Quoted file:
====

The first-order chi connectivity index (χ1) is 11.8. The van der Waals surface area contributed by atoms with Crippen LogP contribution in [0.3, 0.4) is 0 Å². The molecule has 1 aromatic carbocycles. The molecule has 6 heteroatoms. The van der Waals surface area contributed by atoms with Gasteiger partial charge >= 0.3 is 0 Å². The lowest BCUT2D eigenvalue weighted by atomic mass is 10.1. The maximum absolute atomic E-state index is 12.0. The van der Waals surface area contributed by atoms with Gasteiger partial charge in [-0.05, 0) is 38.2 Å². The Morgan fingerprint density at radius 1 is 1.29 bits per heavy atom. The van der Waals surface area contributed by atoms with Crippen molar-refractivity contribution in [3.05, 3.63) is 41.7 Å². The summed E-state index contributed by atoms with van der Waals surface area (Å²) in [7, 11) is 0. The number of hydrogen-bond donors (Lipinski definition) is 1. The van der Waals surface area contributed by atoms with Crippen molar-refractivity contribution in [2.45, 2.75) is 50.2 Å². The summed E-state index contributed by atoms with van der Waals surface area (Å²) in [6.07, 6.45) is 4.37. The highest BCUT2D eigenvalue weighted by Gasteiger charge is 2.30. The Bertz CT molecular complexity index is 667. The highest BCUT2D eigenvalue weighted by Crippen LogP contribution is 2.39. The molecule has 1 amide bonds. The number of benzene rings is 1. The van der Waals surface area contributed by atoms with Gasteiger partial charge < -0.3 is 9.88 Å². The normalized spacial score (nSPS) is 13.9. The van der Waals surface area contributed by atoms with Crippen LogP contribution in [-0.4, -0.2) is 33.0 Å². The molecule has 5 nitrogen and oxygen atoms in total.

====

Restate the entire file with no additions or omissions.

The first-order chi connectivity index (χ1) is 11.8. The van der Waals surface area contributed by atoms with Crippen LogP contribution in [0.3, 0.4) is 0 Å². The molecule has 1 aromatic carbocycles. The molecule has 6 heteroatoms. The van der Waals surface area contributed by atoms with Gasteiger partial charge >= 0.3 is 0 Å². The lowest BCUT2D eigenvalue weighted by atomic mass is 10.1. The maximum absolute atomic E-state index is 12.0. The van der Waals surface area contributed by atoms with Gasteiger partial charge in [-0.05, 0) is 38.2 Å². The Morgan fingerprint density at radius 1 is 1.29 bits per heavy atom. The van der Waals surface area contributed by atoms with Crippen molar-refractivity contribution in [3.05, 3.63) is 41.7 Å². The summed E-state index contributed by atoms with van der Waals surface area (Å²) in [7, 11) is 0. The number of hydrogen-bond donors (Lipinski definition) is 1. The van der Waals surface area contributed by atoms with Crippen molar-refractivity contribution in [2.45, 2.75) is 50.2 Å². The summed E-state index contributed by atoms with van der Waals surface area (Å²) in [6.07, 6.45) is 4.37. The highest BCUT2D eigenvalue weighted by Gasteiger charge is 2.30. The Bertz CT molecular complexity index is 667. The highest BCUT2D eigenvalue weighted by Crippen LogP contribution is 2.39. The molecule has 1 amide bonds. The number of benzene rings is 1. The van der Waals surface area contributed by atoms with Gasteiger partial charge < -0.3 is 9.88 Å². The normalized spacial score (nSPS) is 13.9. The van der Waals surface area contributed by atoms with Crippen LogP contribution in [-0.4, -0.2) is 33.0 Å². The molecule has 5 nitrogen and oxygen atoms in total.